The model year and engine type of your vehicle determines which type of test your vehicle will receive. Brief descriptions of the tests follow.
- IM 147: This is the enhanced test used for most 1981 through 1995 gasoline-powered vehicles in the metro Phoenix inspection program. In this test, the vehicle is driven on rollers (called a dynamometer) at varying speeds to simulate urban driving. The exhaust is continuously measured and the results are shown in grams per mile.
- Steady State Loaded/Idle: This test is used for most 1967 through 1995 vehicles in Tucson and 1967 through 1980 models in Phoenix. The vehicle is tested at idle and (depending on vehicle class) at approximately 25 to 30 miles per hour. The results are shown in percent or parts per million.
- On Board Diagnostics: The newest test to be used in Arizona is the on-board diagnostic test. Used on 1996 and newer light duty vehicles only, engine operating data is accessed by connecting directly to a computer in the vehicle that continuously monitors engine emission control systems operation. The on-board diagnostic test can identify problems before they lead to engine damage and emissions system failure.
- Diesel: Diesel vehicles are tested for opacity (smoke density). The test uses an opacity meter, which is an instrument that measures the percentage of opacity of the exhaust. Light duty diesel vehicles and all Tucson area diesel vehicles are tested under load on a dynamometer. In metro Phoenix, heavy duty diesel vehicles are tested using a procedure called "snap acceleration" or "snap idle."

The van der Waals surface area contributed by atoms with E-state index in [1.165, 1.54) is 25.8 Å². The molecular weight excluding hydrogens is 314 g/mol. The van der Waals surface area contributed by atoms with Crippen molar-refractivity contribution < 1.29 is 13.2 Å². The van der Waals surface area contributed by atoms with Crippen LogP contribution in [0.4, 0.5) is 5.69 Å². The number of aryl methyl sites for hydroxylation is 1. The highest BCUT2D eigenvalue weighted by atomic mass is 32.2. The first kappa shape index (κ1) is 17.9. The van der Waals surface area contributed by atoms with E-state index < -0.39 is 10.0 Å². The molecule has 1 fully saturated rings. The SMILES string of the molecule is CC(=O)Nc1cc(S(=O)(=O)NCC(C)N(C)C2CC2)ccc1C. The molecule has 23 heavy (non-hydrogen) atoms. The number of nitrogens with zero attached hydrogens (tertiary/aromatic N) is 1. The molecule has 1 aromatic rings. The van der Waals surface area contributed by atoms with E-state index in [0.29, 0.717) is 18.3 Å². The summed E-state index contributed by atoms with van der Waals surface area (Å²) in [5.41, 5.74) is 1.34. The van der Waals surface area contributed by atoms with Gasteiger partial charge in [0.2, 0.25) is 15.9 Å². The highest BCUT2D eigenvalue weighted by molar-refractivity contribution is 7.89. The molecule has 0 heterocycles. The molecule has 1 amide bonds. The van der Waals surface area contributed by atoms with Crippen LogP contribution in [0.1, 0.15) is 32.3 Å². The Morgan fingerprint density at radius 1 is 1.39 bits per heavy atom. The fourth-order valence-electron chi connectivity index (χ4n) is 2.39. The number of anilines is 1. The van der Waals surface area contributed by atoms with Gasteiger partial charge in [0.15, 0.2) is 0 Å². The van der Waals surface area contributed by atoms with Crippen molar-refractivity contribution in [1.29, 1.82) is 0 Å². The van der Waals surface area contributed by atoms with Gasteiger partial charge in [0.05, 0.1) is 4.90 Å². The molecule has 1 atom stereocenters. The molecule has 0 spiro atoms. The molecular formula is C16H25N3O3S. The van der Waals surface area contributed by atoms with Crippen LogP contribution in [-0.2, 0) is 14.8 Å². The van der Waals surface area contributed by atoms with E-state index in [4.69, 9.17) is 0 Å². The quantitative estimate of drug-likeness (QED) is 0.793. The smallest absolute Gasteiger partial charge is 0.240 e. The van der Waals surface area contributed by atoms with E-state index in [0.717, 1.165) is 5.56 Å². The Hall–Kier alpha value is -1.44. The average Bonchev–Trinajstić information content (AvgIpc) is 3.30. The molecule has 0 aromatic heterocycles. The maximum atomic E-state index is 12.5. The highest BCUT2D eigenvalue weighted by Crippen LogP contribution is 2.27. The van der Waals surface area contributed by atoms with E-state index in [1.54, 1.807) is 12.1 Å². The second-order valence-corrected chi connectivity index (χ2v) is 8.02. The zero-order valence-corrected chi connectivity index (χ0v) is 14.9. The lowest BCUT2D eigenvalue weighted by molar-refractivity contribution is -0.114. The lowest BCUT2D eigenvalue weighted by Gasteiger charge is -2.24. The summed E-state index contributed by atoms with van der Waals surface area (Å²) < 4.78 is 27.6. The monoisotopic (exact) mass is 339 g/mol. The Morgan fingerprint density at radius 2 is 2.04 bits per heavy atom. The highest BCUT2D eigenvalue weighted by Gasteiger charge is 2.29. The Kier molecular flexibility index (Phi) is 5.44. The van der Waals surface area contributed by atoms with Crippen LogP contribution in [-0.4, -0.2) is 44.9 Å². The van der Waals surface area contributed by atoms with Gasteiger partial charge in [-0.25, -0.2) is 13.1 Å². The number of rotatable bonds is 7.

- Tampering: In addition to one of the above tests, a vehicle may undergo a visual inspection to determine the presence of certain emission control components as installed by the manufacturer. Inspection includes catalytic converter, operational air pump, positive crankcase ventilation system and evaporative control system. These inspections coupled with the evaporative system integrity (pressure) test constitute the tampering inspection.
Fuel Additives and Retrofit Devices
A retrofit device or fuel additive is a product that, when installed on or added to the motor fuel of a vehicle, will decrease exhaust emissions and/or increase fuel economy. Inspection and maintenance (IM) data, literature, tapes and California Air Resources Board Exemptions have historically not supported the claims that a device reduces exhaust emissions or saves fuel.
ADEQ does not maintain a program to evaluate or certify the effectiveness of retrofit devices or fuel additives to reduce exhaust emissions. All inquiries for evaluation or certification are referred to U.S.EPA or the State of California; both of which maintain programs that provide technical assistance in the development of test protocol and the evaluation of the product effects on emissions/fuel economy. These programs use the complete federal test procedure, as described in the Code of Federal Regulations (CFR) , Title 40, Part 86, which is the only valid test for device evaluation.
Modification to a vehicle without using certified parts and following an approved process may result in I/M test failure. Installing a retrofit device on a vehicle without a reasonable basis for knowing that the device will not adversely affect a vehicle's emissions may result in civil penalties.